Recently, Jadidi and 11 colleagues received an Academic Innovation Fund (AIF) grant to develop gaming and XR tools that will assist students in learning complex engineering concepts. To do so, they will employ XR and gaming technologies, as well as Visual Verbal Integrated (VIVID) storytelling technology.
“We have observed that engineering students become more disengaged from their learning, particularly when learning contents that are complex, theory heavy, nuanced and unfamiliar,” said Jadidi. “Technology is advancing very quickly and students are comfortable using it, so we want to give them tools to see different dimensions of engineering problems and enjoy learning in a different way.”
For example, one of the tools will allow the students to virtually fly drones over a 3D model of the York University campus so they can understand a drone’s movement and rotation. They’ll be learning about drone assembly, system co-ordination, testing and flight, all within a virtual space.
“It’s all about providing students more opportunities for learning,” said Jadidi. “They’ll be able to learn independently, too; they won’t be limited by time.”
Adebayo’s first opportunity to teach a course occurred in 2020, during the COVID-19 pandemic. As a PhD student at Cambridge, teaching wasn’t required, so he was forced to acclimate simultaneously to teaching and the virtual environment.
“I was plunged into the deep end,” said Adebayo, an assistant professor and historian of anglophone West Africa.
Luckily, having grown up with technology, Adebayo quickly found his feet.
At York, he started off teaching HIST 2750 (African History from 1800 to the Present) in a HyFlex classroom that is designed to provide remote learners with the same classroom experience as those present in person, and is also recorded for reviewing. It required some tinkering with technology to provide an equivalent experience.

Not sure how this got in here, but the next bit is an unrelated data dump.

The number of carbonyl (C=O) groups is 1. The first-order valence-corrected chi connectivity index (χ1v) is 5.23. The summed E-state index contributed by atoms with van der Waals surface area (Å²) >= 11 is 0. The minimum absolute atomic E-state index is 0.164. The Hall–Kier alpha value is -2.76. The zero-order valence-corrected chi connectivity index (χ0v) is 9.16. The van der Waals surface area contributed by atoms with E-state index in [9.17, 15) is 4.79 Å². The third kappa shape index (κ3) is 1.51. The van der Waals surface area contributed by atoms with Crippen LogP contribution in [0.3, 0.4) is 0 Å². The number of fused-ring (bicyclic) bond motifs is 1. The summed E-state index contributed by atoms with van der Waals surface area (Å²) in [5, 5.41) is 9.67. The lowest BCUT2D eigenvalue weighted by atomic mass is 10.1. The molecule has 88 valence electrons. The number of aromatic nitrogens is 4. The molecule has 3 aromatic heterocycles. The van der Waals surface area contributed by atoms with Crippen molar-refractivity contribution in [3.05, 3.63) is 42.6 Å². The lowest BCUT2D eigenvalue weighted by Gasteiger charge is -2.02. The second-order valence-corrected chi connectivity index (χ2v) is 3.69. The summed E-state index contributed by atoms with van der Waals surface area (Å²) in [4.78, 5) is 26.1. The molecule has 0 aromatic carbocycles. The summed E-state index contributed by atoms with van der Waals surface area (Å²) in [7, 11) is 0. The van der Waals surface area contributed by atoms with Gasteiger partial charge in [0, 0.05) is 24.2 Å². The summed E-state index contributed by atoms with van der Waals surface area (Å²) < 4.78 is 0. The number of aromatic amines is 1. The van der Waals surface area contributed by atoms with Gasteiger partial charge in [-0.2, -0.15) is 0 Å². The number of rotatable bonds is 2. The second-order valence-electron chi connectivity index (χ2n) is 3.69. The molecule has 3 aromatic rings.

For example, Adebayo is learning to use a tool that allows him to embed quizzes into lectures so that anyone watching virtually can’t continue unless they participate; the video simply stops.
An AIF grant has allowed him to purchase a professional camera and a green screen so he can improve the video quality of lectures, no matter the platform a student is using to view it. He has also learned to add closed captioning that is synchronized with the lecture.
“I believe in access, so the easier it is for my students, the better,” Adebayo said. “I want lectures for students to be mobile-friendly so students can participate on their computers or mobile devices.”
Since the course will be delivered remotely this year, Adebayo has also sought out a means to prevent students from using chat bots to do their assignments.
“I assign short presentations to the students, that they record and send to me; then we meet and discuss the substance of the presentation,” he said. “Even if they’re employing AI tools, they still need to know the content.”
The pandemic opened many eyes to the possibilities of technology in the classroom and, as illustrated, the students benefit.